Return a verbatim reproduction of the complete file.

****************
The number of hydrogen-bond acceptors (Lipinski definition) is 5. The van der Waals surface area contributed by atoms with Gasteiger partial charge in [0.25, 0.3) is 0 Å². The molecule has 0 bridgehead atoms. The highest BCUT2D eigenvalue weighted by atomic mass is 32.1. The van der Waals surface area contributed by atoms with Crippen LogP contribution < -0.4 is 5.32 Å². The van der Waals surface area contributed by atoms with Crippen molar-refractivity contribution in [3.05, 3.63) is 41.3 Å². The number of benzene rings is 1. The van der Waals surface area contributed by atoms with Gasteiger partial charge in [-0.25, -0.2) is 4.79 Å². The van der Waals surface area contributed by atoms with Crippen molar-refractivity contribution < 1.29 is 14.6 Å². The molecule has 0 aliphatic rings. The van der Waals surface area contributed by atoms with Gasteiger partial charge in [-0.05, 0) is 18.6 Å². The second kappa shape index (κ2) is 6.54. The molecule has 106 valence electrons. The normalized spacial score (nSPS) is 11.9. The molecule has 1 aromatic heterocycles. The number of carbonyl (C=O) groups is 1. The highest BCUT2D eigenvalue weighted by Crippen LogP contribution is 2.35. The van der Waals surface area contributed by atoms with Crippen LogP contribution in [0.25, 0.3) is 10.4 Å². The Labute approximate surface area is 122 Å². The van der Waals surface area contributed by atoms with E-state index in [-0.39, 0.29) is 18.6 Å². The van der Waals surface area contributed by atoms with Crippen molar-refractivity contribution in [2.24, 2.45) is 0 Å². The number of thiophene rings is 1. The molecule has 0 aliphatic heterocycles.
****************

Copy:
The number of hydrogen-bond acceptors (Lipinski definition) is 5. The van der Waals surface area contributed by atoms with Gasteiger partial charge in [0.25, 0.3) is 0 Å². The molecule has 0 bridgehead atoms. The highest BCUT2D eigenvalue weighted by atomic mass is 32.1. The van der Waals surface area contributed by atoms with Crippen LogP contribution < -0.4 is 5.32 Å². The van der Waals surface area contributed by atoms with Crippen molar-refractivity contribution in [3.05, 3.63) is 41.3 Å². The number of benzene rings is 1. The van der Waals surface area contributed by atoms with Gasteiger partial charge in [-0.25, -0.2) is 4.79 Å². The van der Waals surface area contributed by atoms with Crippen molar-refractivity contribution < 1.29 is 14.6 Å². The molecule has 0 aliphatic rings. The van der Waals surface area contributed by atoms with Gasteiger partial charge in [-0.05, 0) is 18.6 Å². The second kappa shape index (κ2) is 6.54. The molecule has 106 valence electrons. The normalized spacial score (nSPS) is 11.9. The molecule has 1 aromatic heterocycles. The number of carbonyl (C=O) groups is 1. The highest BCUT2D eigenvalue weighted by Crippen LogP contribution is 2.35. The van der Waals surface area contributed by atoms with Crippen LogP contribution in [0.25, 0.3) is 10.4 Å². The Labute approximate surface area is 122 Å². The van der Waals surface area contributed by atoms with E-state index in [-0.39, 0.29) is 18.6 Å². The van der Waals surface area contributed by atoms with Crippen molar-refractivity contribution in [2.24, 2.45) is 0 Å². The number of thiophene rings is 1. The molecule has 0 aliphatic heterocycles.